What to do when you feel like you initiate more than your friends

One of the most common friendship complaints I hear from women during coaching sessions is this:

"I feel like I'm always the one reaching out."

If you've ever felt this way, you're not alone. But it's important to know what our options are as we work to understand how to manage our frustration and disappointment.

There are three things you can do in response to feeling like you're the "giver" in your friendships. One has to do with a renewed mindset, one is a tangible action step, and the other is an attitude.

It takes a healthy combination of all three to begin shifting your focus and experiencing more joy in our relationships with the women you love.

1. MINDSET: Focus on the reception, not the invitation.

The trouble with focusing on who is giving the most is that you often overlook the sweet moments of togetherness. If, when you get together, you each enjoy your time together and look forward to seeing more of each other, then the matter of who prompted the occasion becomes irrelevant.

If you happen to be the friend who suggests brunch, movie night, and “Zoom happy hours”, it’s normal to wonder why your friends don’t extend the same level of outreach. This observation typically leads to frustration, as it’s common to associate our friends’ lack of initiative as an overall lack of concern.

But it’s important that we don’t begin “filling in the blanks”, especially with negative assumptions.

While you may feel disappointed, hoping to finally be on the receiving end of an invitation, your concern may be misplaced. The hard truth is that some women are naturally more inclined to coordinate and initiate connection. But that doesn’t mean that it’s not appreciated by their friends.

Try this: One suggestion from fellow friendship expert Shasta Nelson is this: Instead of focusing on who initiates, shift your eyes to those who happily and eagerly embrace your invitations. If your friend says “Yes” to spending time together, find a way to appreciate that. But for friends who are often saying no or making excuses, reconsider their investment in the relationship.

In summary, it’s less about who’s asking and more about who is saying “yes”.

2. ACTION STEP: Give opportunities for reciprocity.

During a recent session with a client, I noticed she was strong-willed and decisive. She was likely the one in her friend group who was initiating hang-outs because she was a vocal motivator, and her friends looked to her to coordinate and make decisions. Whether consciously or subconsciously, women looked to her to set the tone for the conversations and outings.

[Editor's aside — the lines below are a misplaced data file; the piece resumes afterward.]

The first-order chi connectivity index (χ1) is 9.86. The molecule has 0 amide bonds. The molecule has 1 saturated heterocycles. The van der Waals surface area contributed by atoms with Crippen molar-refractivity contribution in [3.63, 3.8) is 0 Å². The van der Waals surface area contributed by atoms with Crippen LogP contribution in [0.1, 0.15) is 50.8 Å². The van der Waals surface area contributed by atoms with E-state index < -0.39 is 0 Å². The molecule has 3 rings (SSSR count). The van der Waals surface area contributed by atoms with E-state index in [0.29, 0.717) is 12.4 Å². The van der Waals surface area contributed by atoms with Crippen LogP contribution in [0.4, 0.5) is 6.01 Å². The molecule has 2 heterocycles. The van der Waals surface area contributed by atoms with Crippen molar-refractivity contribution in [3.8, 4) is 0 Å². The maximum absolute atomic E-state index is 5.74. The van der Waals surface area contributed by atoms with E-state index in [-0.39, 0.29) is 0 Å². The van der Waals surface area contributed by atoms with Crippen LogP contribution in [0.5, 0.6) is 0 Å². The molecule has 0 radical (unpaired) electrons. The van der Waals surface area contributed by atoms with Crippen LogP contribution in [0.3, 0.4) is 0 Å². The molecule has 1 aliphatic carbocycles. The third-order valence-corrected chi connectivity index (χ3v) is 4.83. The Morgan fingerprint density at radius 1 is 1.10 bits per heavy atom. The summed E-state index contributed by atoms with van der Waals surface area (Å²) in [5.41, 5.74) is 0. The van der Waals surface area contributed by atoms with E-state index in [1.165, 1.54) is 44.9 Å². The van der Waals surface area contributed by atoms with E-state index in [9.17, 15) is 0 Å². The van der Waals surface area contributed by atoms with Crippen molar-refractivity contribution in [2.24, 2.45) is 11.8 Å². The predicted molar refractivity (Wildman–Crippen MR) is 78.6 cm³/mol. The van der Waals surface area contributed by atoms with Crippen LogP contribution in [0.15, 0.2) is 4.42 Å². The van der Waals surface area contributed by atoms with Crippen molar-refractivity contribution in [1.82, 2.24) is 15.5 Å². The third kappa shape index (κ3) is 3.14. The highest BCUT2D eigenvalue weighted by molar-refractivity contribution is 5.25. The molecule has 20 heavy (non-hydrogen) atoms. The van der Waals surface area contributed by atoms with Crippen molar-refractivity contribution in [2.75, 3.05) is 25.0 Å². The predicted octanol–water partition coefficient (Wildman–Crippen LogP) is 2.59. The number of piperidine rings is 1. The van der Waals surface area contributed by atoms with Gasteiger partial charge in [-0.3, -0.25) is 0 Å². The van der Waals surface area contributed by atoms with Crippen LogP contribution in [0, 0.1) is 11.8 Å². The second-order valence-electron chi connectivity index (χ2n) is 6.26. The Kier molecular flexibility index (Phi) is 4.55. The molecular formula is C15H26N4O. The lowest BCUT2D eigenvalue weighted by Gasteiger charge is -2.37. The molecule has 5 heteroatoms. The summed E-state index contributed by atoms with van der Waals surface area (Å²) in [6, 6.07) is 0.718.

As much as a “go-getter” as she is, I suggested she try giving others an opportunity to create their own invitations instead of operating as followers.

If you often find yourself to be the “point person” for your friends group, try the same activity I suggested to my client…

Try this: If you’re leaving brunch (something you likely initiated), try saying something like, “That was awesome. Thanks for meeting me today. And hey, how about next week, you pick the place we eat at. Give me a call this week and let me know the day and place you want to meet next.—I feel like I’m always pushing my ideas for brunch spots onto you, but I’m sure you have some of your own and I can’t wait to visit a new spot with you!”

Phrasing things this way does a couple of things. It shifts some initiation responsibility to her without accusation. The last thing you want to do is present the, “I’m always doing all the work in this relationship” quip. That rarely ends well. Extending the opportunity for reciprocity also allows your friend a chance to be mindful of her outreach and to practice exercising her invitation muscle.

In summary: If you are relatively dominant in your initiative, it may help to allow other friends the space to suggest outings and prompt outreach.

3. ATTITUDE: Keep initiating.

It is never wise to keep score in any relationship, and friendships are no different. It is possible that you may be the one who initiatives more than others, but it doesn’t necessarily equate to you being more invested than your friends.

The key is to try to see the ways in which your friends enrich and add value to your friendship. Is she a great listener? A thoughtful gift-giver? A reliable caretaker? If you train yourself to notice the ways your friends add value to your friendships, you’ll feel less disappointment and resentment.

The worst thing you can do is withdraw, lessening your outreach and withholding your affection. You may be tempted to make a point or to test her friendship, but this lack of communication and effort leads to misunderstandings and, worse, the dissolution of a good thing.

Try this: Whenever you feel yourself measuring efforts, try to think of the things your friend adds to the relationship. Also, acknowledge the fact that there are things she may do for you that you are overlooking, and to think of how much pleasure and fulfillment you receive from the overall relationship. Zoom out from the minutiae and try to see the holistic friendship. And if there is balance overall, take it.

Because we naturally see our efforts more than others’, it’s easy to overlook the ways in which our friends contribute to our friendships. But the key is to keep giving, and to acknowledge the ways your friends pour into you. Soon, you won't feel such an imbalance.

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